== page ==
PWHL Storylines: Boston-Montréal Semifinal Series

Three storylines from a short but thrilling PWHL Boston-Montréal semifinal series.

PWHL Storylines: Boston-Montréal Semifinal Series
PWHL Boston celebrates their series win over Montréal. Photo by Adam Richins Photography.

PWHL Boston finished a semifinal sweep of PWHL Montréal on Tuesday night, so it’s time to look back at some of the major storylines from the series.

Series Summary

Desbiens is on her knees while Shirley is upright right in front of her crease. The puck has just hit the back of the net. Shirley is in a green home uniform, while Desbiens is in a cream away uniform.
Sophie Shirley scores on Ann-Renée Desbiens. Photo by Michelle Jay/The Ice Garden.

Before diving into storylines, here’s a quick summary of what happened. Despite only playing three games, a little over 12 full periods of hockey were played. Montréal had a lot more push to start Games 1 and 3, but Boston managed to weather their storms before rallying to win within one overtime. Meanwhile, Montréal was also in the driver's seat for chunks of Game 2 in regulation, but Boston's strong start was enough to keep them in it before their willingness to play their depth eventually won the game in triple overtime.

While meeting with the media after Game 3, Montréal head coach Kori Cheverie gave her assessment of how her team played throughout the series.

“Out of the how many periods did we play, 12?,” said Cheverie. “I would say we probably outplayed them for ten, but it wasn’t quite enough.”

During her availability, Boston head coach Courtney Kessel was told about this assessment and asked for her own.

“I mean, good for her,” said Kessel. “Here we are, we’re heading onto the championship, so I think that’s all that matters.” 

Full recaps of each game are linked here:

History Made

Tapani raises her arms in celebration as she skates through the crease, as Desbiens lays flat on her stomach outside the crease following a desperation dive. Three Montréal players are staring solemnly at the net.
Susanna Tapani celebrates her series-winning goal. Photo by Michelle Jay/The Ice Garden.

Making history has been a storyline throughout the inaugural PWHL season, and this series made a lot of it. Some of it was standard inaugural series fare, such as the first playoff sweep and Boston being the first team to advance to the Walter Cup Final. They also set the record for the longest game, which is not surprising given this is the first time they’ve been able to play more than 65 minutes. However, they made this one more fun by setting it in Game 1 before smashing it in Game 2. Game 1 clocked in at 74:25, while Game 2 ran a whopping 111:44, which is a record that may stand awhile.

Aerin Frankel also set and rebroke the record for saves made by a goaltender in any PWHL game (regular season or playoffs). In Game 1, she made an eye-popping 53 saves, and then somehow only made three more in Game 2 despite playing an extra 37 minutes.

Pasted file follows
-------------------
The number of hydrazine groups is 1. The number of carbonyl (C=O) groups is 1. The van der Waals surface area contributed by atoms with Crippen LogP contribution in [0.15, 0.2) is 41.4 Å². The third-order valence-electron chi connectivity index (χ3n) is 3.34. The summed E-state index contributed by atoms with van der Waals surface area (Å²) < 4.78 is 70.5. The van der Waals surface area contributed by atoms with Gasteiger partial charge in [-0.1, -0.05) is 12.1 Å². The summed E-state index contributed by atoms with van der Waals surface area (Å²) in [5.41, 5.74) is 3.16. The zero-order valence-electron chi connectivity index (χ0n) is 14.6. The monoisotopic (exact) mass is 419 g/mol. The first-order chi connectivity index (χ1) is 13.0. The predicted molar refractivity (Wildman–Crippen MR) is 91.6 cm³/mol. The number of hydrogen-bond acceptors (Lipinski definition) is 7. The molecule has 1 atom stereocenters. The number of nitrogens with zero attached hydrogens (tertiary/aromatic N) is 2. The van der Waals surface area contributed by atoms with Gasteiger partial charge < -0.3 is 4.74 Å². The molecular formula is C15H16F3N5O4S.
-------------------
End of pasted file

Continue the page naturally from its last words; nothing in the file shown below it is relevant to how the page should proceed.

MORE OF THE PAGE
The most fun bit of history made this series is not exclusive to the PWHL, or even women’s hockey. After combing through the seasons, this was the first best-of-five or best-of-seven series sweep in any North American major professional hockey league where every game went to overtime. The CWHL, PHF, PWHL, and NHL were all investigated. This is the first time women’s hockey has seen a best-of-five semifinal, while the NHL has had a lot of playoff format changes, but since 1987, all playoff series have been best-of-seven. For context on how wild this stat is, from 1987 to the beginning of the 2024 second round, there have been 548 series, 77 of which were sweeps. It’s much harder to calculate the total best-of-fives and best-of-seven series from the previous 76 years due to incomplete public record preservation from the league’s early days, but you get the idea. This felt like one of the closest series sweeps ever in professional hockey, and the stats back that up.

Bench Management

Wenczkowski scores from just outside the crease. Two Montréal players are trying to defend while Desbiens is on her knees and mostly blocked from the shot. Wenczkowski is in white, while the Montréal players are in maroon.
Taylor Wenczkowski scores the Game 2 winner. Photo courtesy of the PWHL.

Perhaps the hottest topic during the series was the difference in how Cheverie and Kessel managed their benches. After Game 3, both coaches were asked about it. Kessel began by saying that she didn’t get to play her fourth line as much as she wanted to in Game 3 since they were trailing. Otherwise, she said it was about feel after giving them the chance to grow in the regular season so they were ready for these big moments.